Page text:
From the A SARS-like cluster of circulating bat coronaviruses shows potential for human emergence by Baric, Shi et al:

Wild-type SARS-CoV (Urbani), mouse-adapted SARS-CoV (MA15) and chimeric SARS-like CoVs were cultured on Vero E6 cells (obtained from United States Army Medical Research Institute of Infectious Diseases), grown in Dulbecco's modified Eagle's medium (DMEM) (Gibco, CA) and 5% fetal clone serum (FCS) (Hyclone, South Logan, UT) along with antibiotic/antimycotic (Gibco, Carlsbad, CA). DBT cells (Baric laboratory, source unknown) expressing ACE2 orthologs have been previously described for both human and civet; bat Ace2 sequence was based on that from Rhinolophus leschenaulti, and DBT cells expressing bat Ace2 were established as described previously8. Pseudotyping experiments were similar to those using an HIV-based pseudovirus, prepared as previously described10, and examined on HeLa cells (Wuhan Institute of Virology) that expressed ACE2 orthologs. 

To me building chimeric viruses and then infact human cells (HeLa cells are human cells) looks like dangerous gain-of-function research. Fauci seems to argue that someone the NIH is able to define this work as not being gain-of-function research. To me this redefinition seems to be the bureaucratic way they circumvent the gain-of-function moratorium. Before the moratorium was imposed Fauci was arguing against it and the moratorium wasn't imposed by anyone in the NIH or the HHS but the Office of Science and Technology Policy. To me that looks like a way to evade safety regulation by the NIH by dedefining terms because the NIH didn't like the moratorium.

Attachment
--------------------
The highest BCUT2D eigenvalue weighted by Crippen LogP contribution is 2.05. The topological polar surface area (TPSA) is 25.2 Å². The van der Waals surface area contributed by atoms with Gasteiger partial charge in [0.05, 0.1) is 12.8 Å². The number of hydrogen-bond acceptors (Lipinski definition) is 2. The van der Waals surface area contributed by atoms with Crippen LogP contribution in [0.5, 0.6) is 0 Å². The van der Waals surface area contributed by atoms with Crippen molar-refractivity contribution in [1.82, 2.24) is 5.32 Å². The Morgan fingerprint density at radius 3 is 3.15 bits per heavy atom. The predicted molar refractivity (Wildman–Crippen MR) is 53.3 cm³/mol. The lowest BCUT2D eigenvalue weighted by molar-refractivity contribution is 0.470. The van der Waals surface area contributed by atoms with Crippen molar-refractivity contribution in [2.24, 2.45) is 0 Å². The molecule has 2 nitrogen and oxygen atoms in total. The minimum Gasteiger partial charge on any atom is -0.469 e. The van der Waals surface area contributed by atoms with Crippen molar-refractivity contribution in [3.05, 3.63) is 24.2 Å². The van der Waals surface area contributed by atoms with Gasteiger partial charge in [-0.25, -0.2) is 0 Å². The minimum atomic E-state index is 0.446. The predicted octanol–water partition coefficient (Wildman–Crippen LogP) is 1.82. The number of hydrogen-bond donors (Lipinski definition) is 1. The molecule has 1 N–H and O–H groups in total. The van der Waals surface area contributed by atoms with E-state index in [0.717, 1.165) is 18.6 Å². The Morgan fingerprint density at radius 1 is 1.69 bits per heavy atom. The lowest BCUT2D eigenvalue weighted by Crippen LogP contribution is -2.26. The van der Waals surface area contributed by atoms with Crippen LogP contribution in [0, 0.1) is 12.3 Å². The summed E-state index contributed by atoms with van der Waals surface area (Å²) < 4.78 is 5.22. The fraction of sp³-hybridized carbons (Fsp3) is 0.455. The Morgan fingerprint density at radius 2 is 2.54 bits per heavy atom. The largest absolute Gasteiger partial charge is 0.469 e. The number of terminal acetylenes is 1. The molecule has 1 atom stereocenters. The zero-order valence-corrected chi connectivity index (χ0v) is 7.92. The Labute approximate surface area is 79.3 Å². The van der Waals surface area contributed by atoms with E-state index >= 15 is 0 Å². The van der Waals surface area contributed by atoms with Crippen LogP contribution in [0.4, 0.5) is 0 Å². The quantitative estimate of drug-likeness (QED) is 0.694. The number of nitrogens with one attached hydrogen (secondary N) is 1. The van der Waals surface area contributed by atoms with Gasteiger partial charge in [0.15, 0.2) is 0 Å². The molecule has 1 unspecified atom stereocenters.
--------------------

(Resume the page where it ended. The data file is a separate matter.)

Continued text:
This question is about more then just assigning guilt for things that happened in 2015. If we want to prevent further risk, getting the NIH to accept that growing chimeric viruses that infect human cells is what the gain-of-function regulation is supposed to prevent seems to me to be very important. 

It's likely also a good case study for evading safety regulation and we should think about it in other context as well. If we end up with AI safety regulation, how do we prevent the people causing problems from just redefining the terms so that it doesn't apply to them?

If anyone has a defense of not classifying this work as gain-of-function research I'm also happy to hear that.





New Answer
New Comment

2 Answers sorted by



Disclaimer: I know essentially nothing about US legislation, scientific ethical frameworks, etc. as I am not American. I just read the paper and have some background in genetics. 

tl;dr: No, this is classic gain-of-function research as far as I can tell

From the paper, I can see two vaguely plausible arguments for why this isn't gain-of-function research:

  1.  SARS-CoV is already (obviously) already capable of infecting human cells. Using SARS-CoV as a vector to test other spike proteins' ability to infect humans doesn't increase the number of hosts
  2. Prior to the chimeric testing referred to, it seem like the authors did not expect the altered spike protein used (SHC014) was likely to successfully infect human cells; host-range regions were different from SARS-CoV, and it was unable to enter human cells when in a pseudovirus (which, as I understand it, are not fully replication-competent, making an outbreak unlikely)